“The city of Birmingham should be looking to get small businesses here, but so far they haven’t done that. One thing they could really do would be to light downtown [Ensley] up. Light it up. People don’t want to go to a dark area. But it’s got great infrastructure already there,” Cleveland said. Beyond the problems surrounding downtown Ensley, Cleveland said he would like to see the city put the interests of the residents who live in the area before those of potential investors and developers.
The 750,000 square-foot facility has been touted by city officials as a much-needed investment in an area that has long been in need of a solid economic driver. However, residents like Tolbert question the timing of the proposals that would bring a Comfort Inn and Suites, Starbucks, and Walgreens to the retail development next to the CrossPlex.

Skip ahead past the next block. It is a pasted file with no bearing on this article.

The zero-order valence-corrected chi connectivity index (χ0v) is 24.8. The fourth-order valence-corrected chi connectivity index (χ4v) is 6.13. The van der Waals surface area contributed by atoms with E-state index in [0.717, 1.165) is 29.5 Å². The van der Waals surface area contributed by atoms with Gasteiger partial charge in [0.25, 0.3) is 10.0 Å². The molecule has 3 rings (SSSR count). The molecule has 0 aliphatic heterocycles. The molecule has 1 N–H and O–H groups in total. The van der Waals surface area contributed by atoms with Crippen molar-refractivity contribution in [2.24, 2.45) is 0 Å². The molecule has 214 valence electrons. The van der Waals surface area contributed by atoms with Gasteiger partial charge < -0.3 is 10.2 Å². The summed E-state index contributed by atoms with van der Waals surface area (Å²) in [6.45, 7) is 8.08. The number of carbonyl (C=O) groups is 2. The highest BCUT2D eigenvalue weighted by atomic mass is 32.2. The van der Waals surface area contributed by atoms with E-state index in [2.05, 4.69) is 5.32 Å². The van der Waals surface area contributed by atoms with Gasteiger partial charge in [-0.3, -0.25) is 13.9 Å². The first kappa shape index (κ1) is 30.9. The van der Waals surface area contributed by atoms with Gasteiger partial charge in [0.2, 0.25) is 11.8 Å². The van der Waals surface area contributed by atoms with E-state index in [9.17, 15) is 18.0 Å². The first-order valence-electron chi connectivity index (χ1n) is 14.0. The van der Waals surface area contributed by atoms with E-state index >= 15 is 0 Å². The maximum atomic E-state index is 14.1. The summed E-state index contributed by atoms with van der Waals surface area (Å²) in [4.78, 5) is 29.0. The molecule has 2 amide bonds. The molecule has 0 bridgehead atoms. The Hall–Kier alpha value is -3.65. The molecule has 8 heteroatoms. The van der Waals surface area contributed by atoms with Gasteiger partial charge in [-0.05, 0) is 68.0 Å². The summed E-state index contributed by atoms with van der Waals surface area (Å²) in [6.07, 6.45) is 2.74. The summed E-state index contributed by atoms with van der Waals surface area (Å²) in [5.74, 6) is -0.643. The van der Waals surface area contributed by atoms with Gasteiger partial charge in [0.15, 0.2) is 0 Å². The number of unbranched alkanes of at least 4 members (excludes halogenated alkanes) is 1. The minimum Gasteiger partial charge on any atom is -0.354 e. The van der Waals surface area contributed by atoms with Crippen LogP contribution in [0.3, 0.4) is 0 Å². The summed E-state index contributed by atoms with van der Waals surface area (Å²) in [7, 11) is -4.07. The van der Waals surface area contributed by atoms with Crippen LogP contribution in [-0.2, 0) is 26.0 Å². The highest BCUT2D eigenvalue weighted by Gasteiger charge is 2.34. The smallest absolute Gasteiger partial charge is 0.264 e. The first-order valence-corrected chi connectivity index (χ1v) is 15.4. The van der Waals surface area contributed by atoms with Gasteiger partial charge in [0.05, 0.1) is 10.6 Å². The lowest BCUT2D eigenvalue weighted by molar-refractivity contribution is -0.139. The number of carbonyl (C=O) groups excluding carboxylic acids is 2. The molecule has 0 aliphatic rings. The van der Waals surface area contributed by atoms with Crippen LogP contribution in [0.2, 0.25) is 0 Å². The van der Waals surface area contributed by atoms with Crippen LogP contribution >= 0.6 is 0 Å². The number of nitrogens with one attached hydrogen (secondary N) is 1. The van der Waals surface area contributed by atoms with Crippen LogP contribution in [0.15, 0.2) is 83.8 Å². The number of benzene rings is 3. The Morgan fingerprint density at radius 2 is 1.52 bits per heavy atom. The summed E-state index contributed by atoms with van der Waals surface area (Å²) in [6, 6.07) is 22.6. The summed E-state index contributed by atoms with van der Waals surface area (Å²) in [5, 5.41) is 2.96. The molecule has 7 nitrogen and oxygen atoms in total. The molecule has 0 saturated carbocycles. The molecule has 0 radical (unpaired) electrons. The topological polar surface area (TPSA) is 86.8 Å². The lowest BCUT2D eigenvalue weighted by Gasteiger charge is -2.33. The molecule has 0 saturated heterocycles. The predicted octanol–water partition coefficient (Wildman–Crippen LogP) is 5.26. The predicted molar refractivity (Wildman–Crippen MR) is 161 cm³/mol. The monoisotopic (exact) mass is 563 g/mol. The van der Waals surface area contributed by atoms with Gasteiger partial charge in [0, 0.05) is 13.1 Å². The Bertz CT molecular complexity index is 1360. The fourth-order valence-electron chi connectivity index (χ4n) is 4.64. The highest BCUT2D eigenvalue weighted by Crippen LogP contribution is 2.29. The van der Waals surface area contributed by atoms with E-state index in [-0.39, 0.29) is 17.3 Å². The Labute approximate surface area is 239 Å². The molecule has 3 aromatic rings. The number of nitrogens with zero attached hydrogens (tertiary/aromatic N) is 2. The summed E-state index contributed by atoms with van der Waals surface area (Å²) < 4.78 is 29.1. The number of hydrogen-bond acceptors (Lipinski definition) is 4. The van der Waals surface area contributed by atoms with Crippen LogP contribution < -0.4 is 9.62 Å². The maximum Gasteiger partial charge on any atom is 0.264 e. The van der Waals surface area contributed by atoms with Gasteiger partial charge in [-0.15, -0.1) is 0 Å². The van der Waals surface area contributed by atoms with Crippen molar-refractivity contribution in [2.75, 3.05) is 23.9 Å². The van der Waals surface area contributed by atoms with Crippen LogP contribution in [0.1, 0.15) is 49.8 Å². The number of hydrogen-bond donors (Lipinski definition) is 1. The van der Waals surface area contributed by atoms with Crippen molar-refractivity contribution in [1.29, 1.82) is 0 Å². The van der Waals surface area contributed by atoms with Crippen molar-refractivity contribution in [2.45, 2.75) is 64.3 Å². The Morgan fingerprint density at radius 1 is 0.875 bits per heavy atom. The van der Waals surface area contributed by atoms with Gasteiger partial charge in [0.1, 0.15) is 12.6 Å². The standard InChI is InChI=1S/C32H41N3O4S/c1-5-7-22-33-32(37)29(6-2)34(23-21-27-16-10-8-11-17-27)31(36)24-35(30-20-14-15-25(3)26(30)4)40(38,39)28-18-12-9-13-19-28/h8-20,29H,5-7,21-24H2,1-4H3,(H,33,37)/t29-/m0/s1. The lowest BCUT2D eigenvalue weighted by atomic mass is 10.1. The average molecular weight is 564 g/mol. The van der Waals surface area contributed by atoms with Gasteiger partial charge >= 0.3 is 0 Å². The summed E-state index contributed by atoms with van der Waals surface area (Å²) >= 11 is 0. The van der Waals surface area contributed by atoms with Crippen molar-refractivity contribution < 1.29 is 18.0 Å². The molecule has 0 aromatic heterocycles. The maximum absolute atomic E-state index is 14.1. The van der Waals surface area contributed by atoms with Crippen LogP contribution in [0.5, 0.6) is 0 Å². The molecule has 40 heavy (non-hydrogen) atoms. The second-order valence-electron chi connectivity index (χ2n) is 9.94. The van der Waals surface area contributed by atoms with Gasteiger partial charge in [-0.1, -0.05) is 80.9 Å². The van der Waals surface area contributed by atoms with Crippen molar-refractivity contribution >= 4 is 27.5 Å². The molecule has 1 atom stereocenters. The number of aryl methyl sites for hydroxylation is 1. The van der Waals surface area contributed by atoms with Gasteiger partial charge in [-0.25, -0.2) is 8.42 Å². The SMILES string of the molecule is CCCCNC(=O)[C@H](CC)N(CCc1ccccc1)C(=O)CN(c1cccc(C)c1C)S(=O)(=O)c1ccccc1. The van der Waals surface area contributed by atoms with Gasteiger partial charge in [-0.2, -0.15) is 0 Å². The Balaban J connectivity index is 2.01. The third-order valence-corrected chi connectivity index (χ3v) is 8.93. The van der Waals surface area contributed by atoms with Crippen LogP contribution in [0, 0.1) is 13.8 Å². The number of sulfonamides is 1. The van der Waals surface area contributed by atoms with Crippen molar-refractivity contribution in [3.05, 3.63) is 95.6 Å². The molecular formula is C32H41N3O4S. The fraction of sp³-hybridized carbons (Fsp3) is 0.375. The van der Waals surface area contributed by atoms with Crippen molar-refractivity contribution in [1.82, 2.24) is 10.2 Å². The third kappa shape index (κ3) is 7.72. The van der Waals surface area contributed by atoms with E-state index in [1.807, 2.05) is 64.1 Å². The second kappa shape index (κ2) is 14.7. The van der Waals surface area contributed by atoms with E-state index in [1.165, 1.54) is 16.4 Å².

“I think it’s because the election is next year and one of [Mayor William Bell’s] major criticisms is that he has not focused on the west side of town. He spent his time and the city’s money on downtown and Avondale,” Tolbert said. “And here we are with the election next year and he wants to throw us a bone. It’s like a bone with all the meat already picked off it. … Just look at the businesses that pop up around Comfort Inns: Waffle House and places like that.”
The mayor’s office has been in contact with members of the community and are aware of displeasure with the proposed two-star hotel, according to April Odom, the mayor’s director of communications.
Questions directed toward Bell were answered instead by Lisa Cooper, director of economic development in the mayor’s office. “We have been working with the developer to ensure that the hotel will service its immediate neighbor, the CrossPlex, and also the larger community,” Cooper said. “Based on our recent conversations with neighborhood leaders, we understand that all of their concerns with respect to the hotel have been addressed.